Financial aid. Some campuses check attendance rosters before disbursing financial aid, but others don't. This practice should be made universal. Better still, would be for CUNY to return -- with the agreement of the feds and Albany -- to its pre-1976 practice of neither charging city residents tuition nor providing them financial aid. Reform opponents argue that 70 percent of today's CUNY students work (primarily part-time); prior to open admissions, the number was closer to 100 percent. Night classes are full of exhausted yet diligent students who work full-time, often have children, and pay for their classes through their tuition, and again through their taxes. Conversely, too many day classes are dominated by well-rested, unmotivated students who work little, pay no taxes, and whose tuition is paid by the taxpayers. This inequity must end.

Eliminating tuition and financial aid would rid us of a large, well-paid, non-academic bureaucracy. At the very least, social work programs for students such as "SEEK" should be done away with. CUNY's practice of hiring well-paid, full-time "counselors," while exploiting adjunct professors makes painfully obvious wherein it sees its mission.

Faculty. The majority (58.3 percent and growing) of CUNY professors are "adjuncts" who are treated as part-timers, no matter how many classes they teach. Few earn $20,000 per year. In contrast, full-time professors average a $60,000 salary, and have wonderful medical and pension plans, for seven months of work.

The city owes the adjuncts a tremendous debt. Again, CLIP offers a possible blueprint for paying off that debt. CLIP instructors work eight months out of the year, have benefits, and earn app. $36,000. CUNY could spend the money saved from defunct dependency and financial aid programs on hiring adjuncts as full-timers. The "part-time professor" must again become the exception, rather than the rule.

Meanwhile, CUNY should also eliminate tenure. Rather than shielding holders of unpopular notions, tenure protects incompetents, while functioning as an unconstitutional political litmus test excluding those holding politically incorrect views. The First Amendment and Professional Staff Congress exist to protect unpopular faculty beliefs.

Curriculum reform. Many "disciplines" exist for political reasons alone. Among these are the "identity" programs: black, women's, Puerto Rican, Dominican, Italian, Judaic, gay studies, etc. These departments should all be shut down. Their tenured faculty can then be "grandfathered" into traditional disciplines, until they retire.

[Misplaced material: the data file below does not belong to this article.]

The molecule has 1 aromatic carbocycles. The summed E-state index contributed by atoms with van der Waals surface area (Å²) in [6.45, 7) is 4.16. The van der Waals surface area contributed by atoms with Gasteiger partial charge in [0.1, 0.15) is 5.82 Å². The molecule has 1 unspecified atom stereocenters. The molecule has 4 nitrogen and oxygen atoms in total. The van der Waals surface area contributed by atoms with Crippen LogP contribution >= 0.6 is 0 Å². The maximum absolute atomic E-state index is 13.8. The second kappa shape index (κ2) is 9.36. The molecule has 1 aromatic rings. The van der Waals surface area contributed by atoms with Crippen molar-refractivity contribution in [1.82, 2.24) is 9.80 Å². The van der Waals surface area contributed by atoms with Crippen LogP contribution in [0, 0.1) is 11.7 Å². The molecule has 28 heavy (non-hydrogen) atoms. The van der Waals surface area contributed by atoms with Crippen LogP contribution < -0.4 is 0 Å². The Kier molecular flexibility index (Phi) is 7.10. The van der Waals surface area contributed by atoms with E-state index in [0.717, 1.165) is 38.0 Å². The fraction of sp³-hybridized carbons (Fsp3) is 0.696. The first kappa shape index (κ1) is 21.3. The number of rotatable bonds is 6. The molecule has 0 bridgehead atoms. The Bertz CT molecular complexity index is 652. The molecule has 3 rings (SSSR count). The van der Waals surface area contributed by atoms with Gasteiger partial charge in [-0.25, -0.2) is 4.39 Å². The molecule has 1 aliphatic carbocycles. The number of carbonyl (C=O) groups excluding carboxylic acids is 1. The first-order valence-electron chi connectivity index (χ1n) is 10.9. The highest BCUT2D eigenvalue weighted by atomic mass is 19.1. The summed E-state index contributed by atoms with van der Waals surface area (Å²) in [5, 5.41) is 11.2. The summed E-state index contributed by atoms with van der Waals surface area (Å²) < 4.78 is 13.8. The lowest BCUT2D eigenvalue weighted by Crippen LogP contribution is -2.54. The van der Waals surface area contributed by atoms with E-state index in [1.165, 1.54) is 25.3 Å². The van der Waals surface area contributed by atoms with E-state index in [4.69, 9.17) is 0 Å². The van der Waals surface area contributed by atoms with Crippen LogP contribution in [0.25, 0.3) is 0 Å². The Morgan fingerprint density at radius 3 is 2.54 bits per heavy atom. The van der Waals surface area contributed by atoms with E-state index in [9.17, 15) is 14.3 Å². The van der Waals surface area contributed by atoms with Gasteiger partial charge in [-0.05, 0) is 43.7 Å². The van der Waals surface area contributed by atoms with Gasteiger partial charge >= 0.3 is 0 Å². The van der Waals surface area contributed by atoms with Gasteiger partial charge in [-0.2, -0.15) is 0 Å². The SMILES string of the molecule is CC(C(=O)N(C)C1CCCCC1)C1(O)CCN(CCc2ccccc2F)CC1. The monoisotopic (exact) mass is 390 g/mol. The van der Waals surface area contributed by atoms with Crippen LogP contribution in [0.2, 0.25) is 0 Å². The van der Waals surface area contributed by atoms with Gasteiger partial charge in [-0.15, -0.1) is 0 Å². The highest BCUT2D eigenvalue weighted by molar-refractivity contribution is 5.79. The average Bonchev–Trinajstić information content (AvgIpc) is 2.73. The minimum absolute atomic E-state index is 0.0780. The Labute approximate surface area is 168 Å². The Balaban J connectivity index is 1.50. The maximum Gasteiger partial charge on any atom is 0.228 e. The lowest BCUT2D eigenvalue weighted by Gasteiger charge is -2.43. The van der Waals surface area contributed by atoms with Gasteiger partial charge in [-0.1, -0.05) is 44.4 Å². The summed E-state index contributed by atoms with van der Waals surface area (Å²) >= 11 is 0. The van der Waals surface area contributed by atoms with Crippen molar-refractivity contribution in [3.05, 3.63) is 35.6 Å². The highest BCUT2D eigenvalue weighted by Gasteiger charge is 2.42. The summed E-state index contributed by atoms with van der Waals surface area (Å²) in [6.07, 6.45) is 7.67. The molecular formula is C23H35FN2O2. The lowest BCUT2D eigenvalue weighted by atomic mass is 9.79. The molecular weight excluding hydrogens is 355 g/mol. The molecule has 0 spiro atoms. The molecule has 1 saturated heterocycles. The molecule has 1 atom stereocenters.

The most problematic discipline of all is that of education. Over 80 percent of New York public school teachers are products of CUNY's teacher ed programs. Economist Thomas Sowell has noted that the ranks of teachers and teacher ed professors alike are dominated by the lowest 25 percent of academic achievers. And the theories! Every discredited notion for teaching children is at home in teacher's ed: self-esteem ed, bilingual ed, sex ed, death ed, whole language, etc. As critic Rita Kramer has noted, these theories have exacerbated the very problems they purport to solve. And it is knowledge of such tendentious theories, as opposed to say, knowledge of history or physics, that is crucial in passing teacher certification tests.

Future teachers still need to observe veterans in the classroom. However, Albany willing, this can be arranged through campus liaison offices, without education departments. Meanwhile, disciplinary requirements need to be beefed up from 30 to 45 or 60 credits in undergraduate disciplines, so that teachers will know something about the fields they teach, rather than being self-esteem and safe sex scholars. The Regents' new reform plan stresses discipline-based knowledge. Unfortunately, it also goes in the other extreme, in making teachers study more "educational" pseudo-knowledge, and ultimately will expand teacher ed programs.

If we do not eliminate programs and practices that have long depressed standards, and repelled talented and ambitious students, we will find that remediation reform has merely changed CUNY's campus student distribution, but not its heart and soul.•